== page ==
Paris street scenes and Asian prints come to Center


Photo: 'Pere Lachaise,' Dean Hanson, 1999 In spring, 1999, photographer Dean Hanson spent two months in Paris using his camera as an eye. Some of the pictures he made, on the streets and in cafes, cemeteries and other public places, are receiving their first-time showing at the Center for the Humanities. A research chemist and electron microscopist, Hanson retired a year ago as director of Oregon State University's Central Analytical Laboratory. Since then he has made photography a full-time pursuit.

"Art has always been my first love," said Hanson, who began drawing and painting at age 3, and experimented with photography for the first time in high school. Largely because of his chemistry career, however, he did not take up photography seriously until the late 1980's, when he traveled to the South Seas to take pictures of landscapes and people.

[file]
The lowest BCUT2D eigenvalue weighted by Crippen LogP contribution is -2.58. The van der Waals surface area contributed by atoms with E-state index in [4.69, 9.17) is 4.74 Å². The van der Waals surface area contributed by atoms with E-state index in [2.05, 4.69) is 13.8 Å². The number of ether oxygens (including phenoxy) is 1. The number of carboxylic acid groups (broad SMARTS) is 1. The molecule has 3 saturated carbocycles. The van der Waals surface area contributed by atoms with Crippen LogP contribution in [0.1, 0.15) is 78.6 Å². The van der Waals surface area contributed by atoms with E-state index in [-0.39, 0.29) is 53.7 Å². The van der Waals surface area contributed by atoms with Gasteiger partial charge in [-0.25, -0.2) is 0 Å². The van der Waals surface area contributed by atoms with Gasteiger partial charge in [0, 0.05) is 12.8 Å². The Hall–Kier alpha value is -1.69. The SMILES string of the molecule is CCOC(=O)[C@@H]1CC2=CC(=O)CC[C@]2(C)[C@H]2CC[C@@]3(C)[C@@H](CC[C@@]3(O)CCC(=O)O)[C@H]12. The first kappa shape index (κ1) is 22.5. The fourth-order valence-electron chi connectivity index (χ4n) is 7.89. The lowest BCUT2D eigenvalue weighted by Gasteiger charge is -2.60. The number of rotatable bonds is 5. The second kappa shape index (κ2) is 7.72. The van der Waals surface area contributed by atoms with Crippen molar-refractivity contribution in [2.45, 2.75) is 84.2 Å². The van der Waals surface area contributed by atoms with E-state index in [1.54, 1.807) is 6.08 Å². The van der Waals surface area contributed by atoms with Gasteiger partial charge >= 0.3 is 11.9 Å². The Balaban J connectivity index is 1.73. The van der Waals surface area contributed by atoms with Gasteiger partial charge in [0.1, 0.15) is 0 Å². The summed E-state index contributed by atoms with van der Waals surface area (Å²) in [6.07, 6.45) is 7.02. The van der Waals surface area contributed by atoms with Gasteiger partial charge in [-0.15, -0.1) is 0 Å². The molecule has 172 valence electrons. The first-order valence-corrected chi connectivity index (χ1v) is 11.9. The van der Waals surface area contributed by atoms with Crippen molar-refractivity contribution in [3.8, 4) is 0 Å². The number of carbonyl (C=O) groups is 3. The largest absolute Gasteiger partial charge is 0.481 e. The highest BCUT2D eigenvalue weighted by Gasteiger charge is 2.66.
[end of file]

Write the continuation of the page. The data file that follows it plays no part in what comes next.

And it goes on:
Hanson's main subject since his retirement has been the female nude, which was the subject of his December show, "Images of Women," at the Triad Gallery in Seal Rock.

Photo: 'Sacre Coeur,' Dean Hanson, 1999 Also on exhibit at the Center are a collection of Chinese and Japanese prints from White Lotus Gallery in Eugene. The show includes several dozen pieces, including five 19th-century Osaka Theater prints. White Lotus Gallery, operated by Dick Easeley and Hue-Ping Lin, specializes in Asian art, much of which is obtained by Lin on extended trips to China and Japan.

The Center exhibits are free and open to the public weekdays, 8:30 a.m. to 4:30 p.m.